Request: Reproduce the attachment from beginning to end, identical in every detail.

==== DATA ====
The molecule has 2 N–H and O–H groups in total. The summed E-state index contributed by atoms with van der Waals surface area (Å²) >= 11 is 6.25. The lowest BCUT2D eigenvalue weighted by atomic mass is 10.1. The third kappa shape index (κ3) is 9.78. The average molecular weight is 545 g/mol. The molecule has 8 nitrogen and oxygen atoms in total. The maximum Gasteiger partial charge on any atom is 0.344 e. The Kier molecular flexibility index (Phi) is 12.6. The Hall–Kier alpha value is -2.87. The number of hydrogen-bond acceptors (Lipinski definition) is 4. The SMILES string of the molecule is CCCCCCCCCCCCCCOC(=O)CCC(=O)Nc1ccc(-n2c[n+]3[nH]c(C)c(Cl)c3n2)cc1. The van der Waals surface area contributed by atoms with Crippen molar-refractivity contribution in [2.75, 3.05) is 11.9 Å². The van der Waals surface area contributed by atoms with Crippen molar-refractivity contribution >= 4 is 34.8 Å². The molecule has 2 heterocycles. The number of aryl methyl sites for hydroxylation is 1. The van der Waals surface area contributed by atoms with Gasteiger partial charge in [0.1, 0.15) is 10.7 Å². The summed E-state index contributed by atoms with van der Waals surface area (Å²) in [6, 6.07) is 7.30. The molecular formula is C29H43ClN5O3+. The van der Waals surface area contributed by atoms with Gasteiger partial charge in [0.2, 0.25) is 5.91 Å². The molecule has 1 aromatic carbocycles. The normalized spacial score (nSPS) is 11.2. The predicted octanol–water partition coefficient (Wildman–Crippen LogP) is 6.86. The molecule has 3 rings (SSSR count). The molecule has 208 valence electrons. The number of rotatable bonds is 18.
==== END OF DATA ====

The molecule has 2 N–H and O–H groups in total. The summed E-state index contributed by atoms with van der Waals surface area (Å²) >= 11 is 6.25. The lowest BCUT2D eigenvalue weighted by atomic mass is 10.1. The third kappa shape index (κ3) is 9.78. The average molecular weight is 545 g/mol. The molecule has 8 nitrogen and oxygen atoms in total. The maximum Gasteiger partial charge on any atom is 0.344 e. The Kier molecular flexibility index (Phi) is 12.6. The Hall–Kier alpha value is -2.87. The number of hydrogen-bond acceptors (Lipinski definition) is 4. The SMILES string of the molecule is CCCCCCCCCCCCCCOC(=O)CCC(=O)Nc1ccc(-n2c[n+]3[nH]c(C)c(Cl)c3n2)cc1. The van der Waals surface area contributed by atoms with Crippen molar-refractivity contribution in [2.75, 3.05) is 11.9 Å². The van der Waals surface area contributed by atoms with Crippen molar-refractivity contribution >= 4 is 34.8 Å². The molecule has 2 heterocycles. The number of aryl methyl sites for hydroxylation is 1. The van der Waals surface area contributed by atoms with Gasteiger partial charge in [0.1, 0.15) is 10.7 Å². The summed E-state index contributed by atoms with van der Waals surface area (Å²) in [6, 6.07) is 7.30. The molecular formula is C29H43ClN5O3+. The van der Waals surface area contributed by atoms with Gasteiger partial charge in [0.2, 0.25) is 5.91 Å². The molecule has 1 aromatic carbocycles. The normalized spacial score (nSPS) is 11.2. The predicted octanol–water partition coefficient (Wildman–Crippen LogP) is 6.86. The molecule has 3 rings (SSSR count). The molecule has 208 valence electrons. The number of rotatable bonds is 18.